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Chris Christie's immigration problem

The task of appealing to the American mainstream and GOP presidential primary voters isn't easy. Just ask the governor of New Jersey.
In this Nov. 22, 2013 file photo, New Jersey Gov. Chris Christie speaks at a McCain Institute forum event, in Phoenix.
In this Nov. 22, 2013 file photo, New Jersey Gov. Chris Christie speaks at a McCain Institute forum event, in Phoenix.
Shortly after his landslide re-election victory, New Jersey Gov. Chris Christie (R) hit the Sunday shows, where he was asked for his opinion on comprehensive immigration reform. The Republican governor, who's cultivated a reputation as a fearless straight-talker, ducked -- Christie, who'd already endorsed the policy in years past, suddenly refused to speak his mind.
It was an unsettling display of cowardice, but it was also a reminder that Christie has no idea what to do with this issue. On the one hand, the New Jersey chief executive wants to appeal to Latino voters and the American mainstream. On the other, he has national ambitions and realizes his party's radicalized base has no tolerance for bipartisan immigration solutions.
This week, the tension is playing out in an awkward way. Christie already endorsed a "tuition equality" policy that would offer in-state tuition to New Jersey students, even if they entered the country illegally. But when lawmakers moved forward on a bill that would do exactly that, the governor balked, threatened a veto, and insisted this doesn't count as a flip-flop.
The editorial board of the Star Ledger, the state's largest newspaper, is unimpressed.

If Gov. Chris Christie thinks voters won't notice if he promises one thing when he's running for governor, then another when he's running for president, he's dreaming. Yet that's what he appears to be doing when it comes to the Dream Act. When the governor was seeking the Latino vote weeks ago, he assured advocates he'd support New Jersey's version of this bill. But now that he's been re-elected with 51 percent of the Hispanic vote, he's backpedaling. Christie told a radio station last week that he would not sign the Dream Act, which passed the state Senate and is expected to be taken up soon by the Assembly, for reasons that make no sense.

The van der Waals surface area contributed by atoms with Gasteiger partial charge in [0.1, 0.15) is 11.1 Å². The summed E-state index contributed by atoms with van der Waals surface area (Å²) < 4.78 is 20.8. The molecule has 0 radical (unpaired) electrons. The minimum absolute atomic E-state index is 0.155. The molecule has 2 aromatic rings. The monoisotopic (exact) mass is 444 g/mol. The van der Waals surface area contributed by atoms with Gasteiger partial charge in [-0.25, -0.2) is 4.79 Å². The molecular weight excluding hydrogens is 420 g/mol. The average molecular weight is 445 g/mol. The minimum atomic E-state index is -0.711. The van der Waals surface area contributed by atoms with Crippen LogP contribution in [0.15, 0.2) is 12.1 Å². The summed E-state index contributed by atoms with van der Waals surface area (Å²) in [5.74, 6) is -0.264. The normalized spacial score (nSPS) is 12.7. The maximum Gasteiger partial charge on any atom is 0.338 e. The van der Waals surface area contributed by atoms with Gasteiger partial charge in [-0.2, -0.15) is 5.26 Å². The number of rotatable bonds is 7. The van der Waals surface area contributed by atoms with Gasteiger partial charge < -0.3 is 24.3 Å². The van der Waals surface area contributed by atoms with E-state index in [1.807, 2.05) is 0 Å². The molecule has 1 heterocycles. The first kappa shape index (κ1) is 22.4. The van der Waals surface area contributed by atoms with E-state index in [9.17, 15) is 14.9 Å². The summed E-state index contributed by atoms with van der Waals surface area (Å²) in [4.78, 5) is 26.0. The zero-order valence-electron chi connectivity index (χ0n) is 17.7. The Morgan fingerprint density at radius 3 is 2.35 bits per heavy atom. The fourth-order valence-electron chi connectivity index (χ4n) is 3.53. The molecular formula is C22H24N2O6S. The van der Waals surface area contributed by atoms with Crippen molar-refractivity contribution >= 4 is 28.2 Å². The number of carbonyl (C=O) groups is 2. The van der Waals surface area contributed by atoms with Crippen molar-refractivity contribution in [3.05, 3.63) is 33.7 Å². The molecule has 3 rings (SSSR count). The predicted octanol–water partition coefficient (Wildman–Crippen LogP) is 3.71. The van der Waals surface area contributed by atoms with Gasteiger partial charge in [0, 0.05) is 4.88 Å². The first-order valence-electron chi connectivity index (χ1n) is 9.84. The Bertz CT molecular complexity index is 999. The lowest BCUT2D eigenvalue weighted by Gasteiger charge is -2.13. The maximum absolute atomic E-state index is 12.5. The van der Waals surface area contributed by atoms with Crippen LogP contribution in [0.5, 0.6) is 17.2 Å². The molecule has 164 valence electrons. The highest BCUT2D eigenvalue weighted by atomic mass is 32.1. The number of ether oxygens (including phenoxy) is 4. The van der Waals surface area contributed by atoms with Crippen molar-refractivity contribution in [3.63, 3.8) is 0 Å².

This isn't a sustainable approach. For one thing, vetoing legislation he endorsed, for reasons that fall somewhere between unpersuasive and incoherent, will satisfy no one. Presidential primary voters will disapprove of his stated position; immigration advocates will be offended by reversal, and everyone will notice his brazenness.
For another, a pattern is clearly emerging of Christie running away whenever the going gets tough.
As we discussed last month, as the U.S. policy in Syria reached a crisis point, Christie refused to take a stand. When New Jersey’s legislature approved a gun-safety measure he asked for, Christie vetoed it. When it came time to schedule a Senate special election, Christie picked a Wednesday in October because he was too afraid to be on the same ballot as Cory Booker.
Now he's ready to veto an immigration policy he's already endorsed.
The governor clearly wants to be thought of as a tough, straight-talking, no-nonsense leader. It's a shame the real Chris Christie keeps getting in the way of his so-called "brand."